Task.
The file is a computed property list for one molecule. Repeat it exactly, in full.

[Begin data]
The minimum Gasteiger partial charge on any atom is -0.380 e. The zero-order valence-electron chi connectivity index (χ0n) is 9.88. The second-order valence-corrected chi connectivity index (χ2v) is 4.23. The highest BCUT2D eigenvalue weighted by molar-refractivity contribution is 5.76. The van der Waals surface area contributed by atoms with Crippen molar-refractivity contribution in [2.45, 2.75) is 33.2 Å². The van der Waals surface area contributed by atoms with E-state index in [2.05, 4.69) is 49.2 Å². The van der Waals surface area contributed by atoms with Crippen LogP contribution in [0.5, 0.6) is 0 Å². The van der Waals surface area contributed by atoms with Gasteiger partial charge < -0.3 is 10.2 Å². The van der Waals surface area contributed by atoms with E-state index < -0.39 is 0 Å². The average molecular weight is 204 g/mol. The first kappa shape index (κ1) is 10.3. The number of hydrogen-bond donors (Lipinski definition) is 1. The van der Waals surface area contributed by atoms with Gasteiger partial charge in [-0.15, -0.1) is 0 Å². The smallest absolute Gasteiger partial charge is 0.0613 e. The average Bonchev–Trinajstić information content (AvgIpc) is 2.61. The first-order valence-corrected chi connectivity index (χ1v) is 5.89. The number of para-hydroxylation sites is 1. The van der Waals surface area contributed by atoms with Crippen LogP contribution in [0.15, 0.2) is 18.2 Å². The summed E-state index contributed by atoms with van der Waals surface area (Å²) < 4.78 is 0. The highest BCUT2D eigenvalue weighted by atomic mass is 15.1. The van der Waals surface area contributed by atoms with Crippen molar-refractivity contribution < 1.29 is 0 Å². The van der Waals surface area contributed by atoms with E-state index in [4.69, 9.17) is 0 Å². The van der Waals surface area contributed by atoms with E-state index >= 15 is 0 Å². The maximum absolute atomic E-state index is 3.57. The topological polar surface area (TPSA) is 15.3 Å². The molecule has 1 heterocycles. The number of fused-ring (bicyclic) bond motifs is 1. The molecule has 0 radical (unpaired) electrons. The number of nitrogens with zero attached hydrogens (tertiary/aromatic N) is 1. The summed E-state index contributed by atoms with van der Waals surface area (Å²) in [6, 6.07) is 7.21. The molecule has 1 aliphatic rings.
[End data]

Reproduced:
The minimum Gasteiger partial charge on any atom is -0.380 e. The zero-order valence-electron chi connectivity index (χ0n) is 9.88. The second-order valence-corrected chi connectivity index (χ2v) is 4.23. The highest BCUT2D eigenvalue weighted by molar-refractivity contribution is 5.76. The van der Waals surface area contributed by atoms with Crippen molar-refractivity contribution in [2.45, 2.75) is 33.2 Å². The van der Waals surface area contributed by atoms with E-state index in [2.05, 4.69) is 49.2 Å². The van der Waals surface area contributed by atoms with Crippen LogP contribution in [0.5, 0.6) is 0 Å². The van der Waals surface area contributed by atoms with Gasteiger partial charge < -0.3 is 10.2 Å². The van der Waals surface area contributed by atoms with E-state index < -0.39 is 0 Å². The average molecular weight is 204 g/mol. The first kappa shape index (κ1) is 10.3. The number of hydrogen-bond donors (Lipinski definition) is 1. The van der Waals surface area contributed by atoms with Gasteiger partial charge in [-0.15, -0.1) is 0 Å². The smallest absolute Gasteiger partial charge is 0.0613 e. The average Bonchev–Trinajstić information content (AvgIpc) is 2.61. The first-order valence-corrected chi connectivity index (χ1v) is 5.89. The number of para-hydroxylation sites is 1. The van der Waals surface area contributed by atoms with Crippen LogP contribution in [0.15, 0.2) is 18.2 Å². The summed E-state index contributed by atoms with van der Waals surface area (Å²) < 4.78 is 0. The highest BCUT2D eigenvalue weighted by atomic mass is 15.1. The van der Waals surface area contributed by atoms with Crippen molar-refractivity contribution < 1.29 is 0 Å². The van der Waals surface area contributed by atoms with E-state index in [4.69, 9.17) is 0 Å². The van der Waals surface area contributed by atoms with E-state index >= 15 is 0 Å². The maximum absolute atomic E-state index is 3.57. The topological polar surface area (TPSA) is 15.3 Å². The molecule has 1 heterocycles. The number of fused-ring (bicyclic) bond motifs is 1. The molecule has 0 radical (unpaired) electrons. The number of nitrogens with zero attached hydrogens (tertiary/aromatic N) is 1. The summed E-state index contributed by atoms with van der Waals surface area (Å²) in [6, 6.07) is 7.21. The molecule has 1 aliphatic rings.